Despite the copycat mentality common to our world, every so often a twitch-happy brainteaser comes along that dares to break the mold.

Enter Sproink, one of the most eccentric and original takes on pattern-matching puzzlers we’ve had the pleasure of sitting down with in many a moon. Although geared toward expert-level players and not without its fair share of quirks and inconsistencies, enthusiasts will quickly warm to the bizarre little outing’s singular charm and humorously adorable audiovisual presentation.

According to the storyline (told through a series of sharp cinematic sequences complete with high-pitched voice-overs), centuries ago, an asteroid rocketing through space lay on a collision course with remote planet Sproinkus. Disaster was inevitable, so great subterranean refuges were built within the remote world’s bowels, and five million Sproinklings secreted away in hopes of eventually riding out the catastrophe. Now, 300 years later, supplies have begun to dwindle, and the creatures – cute, turtle-like humanoids with huge eyes and a single antenna on their head – must again return to the surface. Which, of course, is where you come in: Playing savior, naturally, to the entire extraterrestrial race…

Progressing through the lone game variant, a 100-stage solo campaign set atop a handwritten map featuring locales like the Lake People Colony and Cavern of Storms, one must rescue every last one of the alien critters. How to do so? Simple… Just clear each level of mysterious falling crystals which were brought to earth long-ago by the galaxy-traveling asteroid.

Observe the basics.

Moving the mouse left and right, you control an urn-equipped mine cart manipulated by male and female, hardhat-wearing Sproinklings located at the bottom of the screen. High above are situated smartly-positioned patterns of multicolored crystals, which slowly shake before tumbling down, one by one. Your goal: To catch each falling crystal – note that urns hold four maximum – and shoot (or “sproink”) it back up, hopefully matching three or more like-hued gems in the process, thereby eliminating them from play. The longer you hold the left mouse button down, the faster and higher crystals shoot, bouncing off angled surfaces or coming to rest in hollow grooves between indestructible obsidian blocks. (Note that it’s also possible to tilt and aim urns for angled shots while doing so, or click the right mouse button to swap ammo.)

Game-affecting twists are many and varied, however. For starters, crystals bounce off any and everything – walls, corners, even the lip of your urn. (Fail to catch them precisely and they can literally go skidding off in any direction.) Angled or linear rainbow-colored bridges also rest below you that not only move upwards periodically, bringing you closer to bumping your head on the scenery, but can be quickly chipped away by tumbling jewels. Robots and destructible airships soar overhead as well, dropping helpful power-ups or impeding shots. Positive and negative bonus items from drills to rocket launchers, control-affecting downgrades, bombs and buzzsaws populate various backgrounds too. And, go figure, special crystals also pop up periodically that split into two distinctly-shaded gems on impact.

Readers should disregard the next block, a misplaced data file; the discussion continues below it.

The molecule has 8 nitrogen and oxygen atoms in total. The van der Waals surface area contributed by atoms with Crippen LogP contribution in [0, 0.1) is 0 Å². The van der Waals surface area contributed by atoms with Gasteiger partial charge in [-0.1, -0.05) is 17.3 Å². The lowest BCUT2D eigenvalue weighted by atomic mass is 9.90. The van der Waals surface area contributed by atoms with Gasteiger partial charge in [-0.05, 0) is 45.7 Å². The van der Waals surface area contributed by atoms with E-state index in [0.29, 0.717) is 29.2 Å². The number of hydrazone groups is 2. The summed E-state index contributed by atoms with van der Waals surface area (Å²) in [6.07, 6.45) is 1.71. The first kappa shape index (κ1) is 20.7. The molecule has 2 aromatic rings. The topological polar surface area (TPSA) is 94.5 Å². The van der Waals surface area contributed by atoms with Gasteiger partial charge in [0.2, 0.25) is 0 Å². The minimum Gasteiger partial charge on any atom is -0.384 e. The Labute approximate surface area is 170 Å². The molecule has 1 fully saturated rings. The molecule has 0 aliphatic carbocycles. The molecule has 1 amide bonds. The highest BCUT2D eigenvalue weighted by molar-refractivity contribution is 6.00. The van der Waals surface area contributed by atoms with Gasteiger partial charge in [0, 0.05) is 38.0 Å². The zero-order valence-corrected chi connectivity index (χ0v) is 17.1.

Ridiculously frantic, the action’s highly challenging, especially for beginners, as the difficulty ramp-up comes on quick. Alas, given how unpredictably crystals bounce, this caveat’s not a plus for veterans either – you never know quite how ricocheting or even carefully-fired crystals will react. An inability to cancel shots once the mouse button’s been pressed doesn’t help matters any either. While we additionally appreciate animations featuring saved Sproinklings crossing bridges that follow each stage’s conclusion, having to sit through these scenes umpteen times does prove tiresome.

But troubles aside – and you will notice minor niggles like tottering gems that can’t be eliminated via last-minute matches once they’ve started shaking – there’s a lot to love here. New bonuses and power-ups are constantly introduced. Level design is excellent, and the tale’s madcap pacing is often countered by simple solutions you can use to quickly blaze through various scenarios. (For example, options to knock out supporting beams, which cause lower-hanging crystals to fall en masse…) Graphic and sound quality is also superb, with lots of odd chirps and catchy noises offered up by the cute little extraterrestrial stars themselves.

Therefore Sproink’s certainly worth a gander, if only to see what a little ingenuity hath wrought. We’ll hold out hope for a sequel – and keep chipping away at the thrills presently on offer, hoping to make more headway with this clever, wrist-cramping mindbender in the weeks to come.